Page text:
Five Nights was based on a novel of the same name by Victoria Cross, a popular author of the time, who was said to have chosen her pen name to annoy the old Queen.
It was chock-full of shenanigans.
It told the story of a rich young artist, who woos a Chinese woman in Alaska, then falls in love with his own cousin, gets the cousin to disrobe in front of him, and shoots a Chinese man dead in San Francisco.
And it also implied that the artist and the cousin produced an illegitimate child.
The film came out in the summer of 1915, made in Britain by the Barker company and directed by Bert Haldane. The stars were Eve Balfour, Sybil de Bray, Tom Coventry, ad Thomas H MacDonald. Before long, it would be seen at the Scala in Nuneaton and at the Picturedrome in Newark, which had just been converted from a roller-skating rink.
But it was seen in Preston first of all. That was at the end of August, at the old King’s Palace theatre. And when the town’s new Chief Constable saw the film, he was appalled. It was ‘offensive and objectionable,’ he said, and he told the manager of the theatre that it shouldn’t be shown again.
And yet, Five Nights was shown in Manchester and Liverpool without anyone there batting an eyelid.
It was shown in Stoke as well, at the Majestic, which was painted Wedgwood blue inside.
It could be seen in Mansfield, at the Empire, which had only been open a few months.
And in Derby, the film could be seen not just at the Cosy Picture House on London Road, but at the Midland Electric Theatre on Babington Lane as well. It was 3d or 6d to get into the stalls there, or 9d for the balcony. At the Imperial in Walsall, meanwhile, it was billed as a ‘stupendous attraction’, while in Lincoln, it was proclaimed ‘the greatest and most daring moving picture play ever made.’
Back in Preston, the Chief Constable’s words soon came to the attention of Walter Stott and Fred White. They were the men who had been renting out Five Nights across both the north of England and much of the Midlands as well. They had paid a lot of money for that privilege, and now, they said they had been defamed. The writ they issued against the Chief Constable demanded damages of £5,000 – a sum worth 60 times as much today.
All of this had a chilling effect. Five Nights was quickly banned in Brighton and Bath, Bradford and Leeds. And there was discontent in Leicester, too.
Packed houses had greeted the film at the Grand Electric Palace in Leicester on Silver Street.
It played there on Monday and Tuesday, in both the afternoon and the evening. But then it was banned by the Watch Committee, whose chairman, Councillor WE Hincks, called it ‘unpleasant and unsavoury’, and said any talk of it having artistic value was ‘piffle’. Another ban followed, this time in Nottingham, while in Coventry, all eyes turned to Charles C Charsley. He was a skilled footballer, who had once played for the Small Heath club, and who had been appointed Chief Constable of Coventry not long after he played in goal for England. Once he heard that Five Nights was showing in the town, he decided he must make inquiries.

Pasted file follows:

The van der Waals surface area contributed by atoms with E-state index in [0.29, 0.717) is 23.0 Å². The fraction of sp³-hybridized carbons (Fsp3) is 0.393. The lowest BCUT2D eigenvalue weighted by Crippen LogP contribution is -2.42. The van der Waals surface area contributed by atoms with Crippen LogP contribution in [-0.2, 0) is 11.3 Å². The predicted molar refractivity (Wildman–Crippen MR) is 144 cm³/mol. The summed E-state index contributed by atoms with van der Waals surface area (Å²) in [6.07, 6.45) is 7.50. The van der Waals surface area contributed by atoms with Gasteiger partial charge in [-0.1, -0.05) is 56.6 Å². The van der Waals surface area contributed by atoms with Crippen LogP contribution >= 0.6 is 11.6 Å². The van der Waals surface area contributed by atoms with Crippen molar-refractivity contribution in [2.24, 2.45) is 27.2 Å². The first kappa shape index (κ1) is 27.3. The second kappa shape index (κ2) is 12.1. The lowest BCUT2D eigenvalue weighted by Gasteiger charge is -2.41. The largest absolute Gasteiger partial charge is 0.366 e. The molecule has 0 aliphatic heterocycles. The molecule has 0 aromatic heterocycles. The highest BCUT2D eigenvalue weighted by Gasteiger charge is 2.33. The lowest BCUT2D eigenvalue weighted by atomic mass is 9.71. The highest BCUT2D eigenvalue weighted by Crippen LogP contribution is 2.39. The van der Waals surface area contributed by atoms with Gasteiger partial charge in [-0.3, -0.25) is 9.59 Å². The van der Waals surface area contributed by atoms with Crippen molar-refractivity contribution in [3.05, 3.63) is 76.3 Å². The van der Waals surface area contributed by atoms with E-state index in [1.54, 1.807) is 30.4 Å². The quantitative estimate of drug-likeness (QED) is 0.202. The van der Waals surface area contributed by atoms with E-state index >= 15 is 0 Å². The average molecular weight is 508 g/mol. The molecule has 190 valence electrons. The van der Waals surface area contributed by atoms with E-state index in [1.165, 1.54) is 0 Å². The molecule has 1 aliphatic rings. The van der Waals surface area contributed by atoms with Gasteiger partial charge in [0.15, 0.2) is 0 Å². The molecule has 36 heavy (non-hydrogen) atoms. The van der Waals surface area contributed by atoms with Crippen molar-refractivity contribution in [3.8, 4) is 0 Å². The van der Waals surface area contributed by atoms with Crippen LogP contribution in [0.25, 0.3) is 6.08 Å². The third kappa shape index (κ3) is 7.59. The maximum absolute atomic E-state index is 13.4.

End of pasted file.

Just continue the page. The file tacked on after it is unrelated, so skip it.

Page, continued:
At the Globe Picture Theatre on Primrose Hill Street, Charsley managed to find a seat in a very crowded house, and he watched Five Nights from beginning to end. Having done that, he pronounced the film ‘highly suggestive and objectionable’, and he told the manager it must not be shown there again.
But while that reaction might have been common in the Midlands, it was by no means universal, and it certainly wasn’t shared by the authorities in Birmingham. Magistrates there saw Five Nights at a trade show, and promptly told the press that they had no concerns.
The people of Balsall Heath were among the first in the city to see the film, when it was shown at the Imperial on Moseley Road.
It then appeared in Bordesley Green too, at the Elite on Crown Road, alongside a variety bill that included Wee George Harris, ‘the Wonderful Boy Comedian’. It would also be shown at the Ashted Row Picture House, whose owner was William Devey. He too was a footballer, who had played for Small Heath alongside ‘Chris’ Charsley. He had also played for Wolves in the Football League, and for Aston Villa not just at football, but at baseball as well.
Ultimately, the Preston Chief Constable won his case against Messrs Stott and White, with the court deciding that his criticisms of Five Nights had been fair comment and nothing more.
But that didn’t pacify the film’s critics. In a sermon delivered at the height of the controversy, SA Johnston, the Rector of St George’s Church in Edgbaston, didn’t hold back. He accused Five Nights of ‘making light of sin’ and being ‘founded upon the lustfulness of adultery’, and he dismissed the whole thing as ‘garbage’.
What followed was a petition signed by Reverend Johnston and more than 60 other ministers of religion, demanding that the film be banned.
And what followed that were more sermons and a lot of heated public debate.
But ultimately, the petition came to nothing. Audiences would go on turning out for Five Nights right across Birmingham – at the Palace in Erdington, at the Saltley Picture Palace on Alum Rock Road, and in Handsworth, at the Elite.
And cinema owners everywhere could now announce in letters two feet tall that the film was being shown ‘despite strong protests from a number of clergymen’.